By Lisa Collier Cool
Apr 07, 2011
Misuse of antibiotics has led to a global health threat: the rise of dangerous—or even fatal—superbugs. Methicillin-resistant Staphylococcus aureus (MRSA) is now attacking both patients in hospitals and also in the community and a deadly new multi-drug resistant bacteria called carbapenem-resistant Klebsiella pneumoniae, or CRKP is now in the headlines. Last year, antibiotic resistant infections killed 25,000 people in Europe, the Guardian reports.
Unless steps are taken to address this crisis, the cures doctors have counted on to battle bacteria will soon be useless. CRKP has now been reported in 36 US states—and health officials suspect that it may also be triggering infections in the other 14 states where reporting isn’t required. High rates have been found in long-term care facilities in Los Angeles County, where the superbug was previously believed to be rare, according to a study presented earlier this month. CRKP is even scarier than MRSA because the new superbug is resistant to almost all antibiotics, while a few types of antibiotics still work on MRSA. Who’s at risk for superbugs—and what can you do to protect yourself and family members? Here’s a guide to these dangerous bacteria.
Understanding different types of bacteria.
What is antibiotic resistance? Almost every type of bacteria has evolved and mutated to become less and less responsive to common antibiotics, largely due to overuse of these medications. Because superbugs are resistant to these drugs, they can quickly spread in hospitals and the community, causing infections that are hard or even impossible to cure. Doctors are forced to turn to more expensive and sometimes more toxic drugs of last resort. The problem is that every time antibiotics are used, some bacteria survive, giving rise to dangerous new strains like MRSA and CRKP, the CDC reports.
What are CRKP and MRSA? Klebseiella is a common type of gram-negative bacteria that are found in our intestines (where the bugs don’t cause disease). The CRKP strain is resistant to almost all antibiotics, including carbapenems, the so-called “antibiotics of last resort.” MRSA (methacillin-resistant staphylococcus aureus) is a type of bacteria that live on the skin and can burrow deep into the body if someone has cuts or wounds, including those from surgery.
Who is at risk? CRKP and MRSA infects patients, usually the elderly—who are already ill and living in long-term healthcare facilities, such as nursing homes. People who are on ventilators, require IVs, or have undergone prolonged treatment with certain antibiotics face the greatest threat of CRKP infection. Healthy people are at very low risk for CRKP. There are 2 types of MRSA, a form that affects hospital patients, with similar risk factors to CRKP, and another even more frightening strain found in communities, attacking people of all ages who have not been in medical facilities, including athletes, weekend warriors who use locker rooms, kids in daycare centers, soldiers, and people who get tattoos. Nearly 500,000 people a year are hospitalized with MRSA.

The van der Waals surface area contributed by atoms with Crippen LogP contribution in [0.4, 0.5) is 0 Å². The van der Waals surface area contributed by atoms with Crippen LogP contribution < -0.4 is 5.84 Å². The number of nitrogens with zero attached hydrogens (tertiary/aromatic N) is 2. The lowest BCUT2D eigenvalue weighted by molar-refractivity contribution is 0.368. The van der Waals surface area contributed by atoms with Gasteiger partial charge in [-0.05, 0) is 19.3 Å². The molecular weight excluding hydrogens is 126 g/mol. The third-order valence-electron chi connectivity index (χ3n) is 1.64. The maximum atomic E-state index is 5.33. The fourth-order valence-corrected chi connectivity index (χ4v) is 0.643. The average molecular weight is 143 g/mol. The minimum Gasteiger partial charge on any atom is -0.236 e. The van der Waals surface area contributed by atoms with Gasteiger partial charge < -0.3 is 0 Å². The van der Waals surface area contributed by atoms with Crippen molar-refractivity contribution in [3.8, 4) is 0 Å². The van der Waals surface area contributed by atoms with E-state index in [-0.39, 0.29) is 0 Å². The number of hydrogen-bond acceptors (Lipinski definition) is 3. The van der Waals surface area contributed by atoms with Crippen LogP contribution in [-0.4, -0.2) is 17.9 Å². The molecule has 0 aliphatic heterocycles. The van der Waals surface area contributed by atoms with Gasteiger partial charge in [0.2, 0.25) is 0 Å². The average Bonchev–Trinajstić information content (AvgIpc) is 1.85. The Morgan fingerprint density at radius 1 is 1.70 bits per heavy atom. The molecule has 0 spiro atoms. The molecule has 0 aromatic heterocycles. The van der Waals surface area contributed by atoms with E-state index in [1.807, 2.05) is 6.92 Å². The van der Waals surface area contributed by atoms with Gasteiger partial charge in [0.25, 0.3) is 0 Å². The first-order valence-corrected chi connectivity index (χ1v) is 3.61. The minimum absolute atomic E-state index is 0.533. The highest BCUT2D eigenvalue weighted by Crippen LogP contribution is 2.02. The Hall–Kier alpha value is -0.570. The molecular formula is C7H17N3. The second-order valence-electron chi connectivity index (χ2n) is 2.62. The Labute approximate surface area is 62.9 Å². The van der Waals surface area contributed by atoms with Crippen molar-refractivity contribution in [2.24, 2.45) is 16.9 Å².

Keeping hospital patients safe.
How likely is it to be fatal? In earlier outbreaks, 35 percent of CRKP-infected patients died, Journal of the American Medical Association (JAMA) reported in 2008. The death rate among those affected by the current outbreak isn’t yet known. About 19,000 deaths a year are linked to MRSA in the US and rates of the disease has rise 10-fold, with most infections found in the community.
How does it spread? Both MRSA and CRKP are mainly transmitted by person-to-person contact, such as the infected hands of a healthcare provider. They can enter the lungs through a ventilator, causing pneumonia, the bloodstream through an IV catheter, causing bloodstream infection (sepsis), or the urinary tract through a catheter, causing a urinary tract infection. Both can also cause surgical wounds to become infected. MRSA can also be spread in contact with infected items, such as sharing razors, clothing, and sports equipment. These superbugs are not spread through the air.
What are the symptoms? Since CRKP presents itself as a variety of illnesses, most commonly pneumonia, meningitis, urinary tract infections, wound (or surgical site) infections and blood infections, symptoms reflect those illnesses, most often pneumonia. MRSA typically causes boils and abscesses that resemble infected bug bites, but can also present as pneumonia or flu-like symptoms.
How are superbugs related? The only drug that still works against the CRKP is colistin, a toxic antibiotic that can damage the kidneys. Several drugs, such as vancomycin, may still work against MRSA.
What’s the best protection against superbugs? Healthcare providers are prescribing fewer antibiotics, to help prevent CRKP, MRSA and other superbugs from developing resistance to even more antibiotics. The best way to stop bacteria from spreading is simple hygiene. If someone you know is in a nursing home or hospital, make sure doctors and staff wash their hands in front of you. Also wash your own hands frequently, with soap and water or an alcohol-based hand sanitizer, avoid sharing personal items, and shower after using gym equipment. The CDC has reports on Klebsiella bacteria and MRSA, discussing how to prevent their spread and has just issued a new report on preventing bloodstream infections.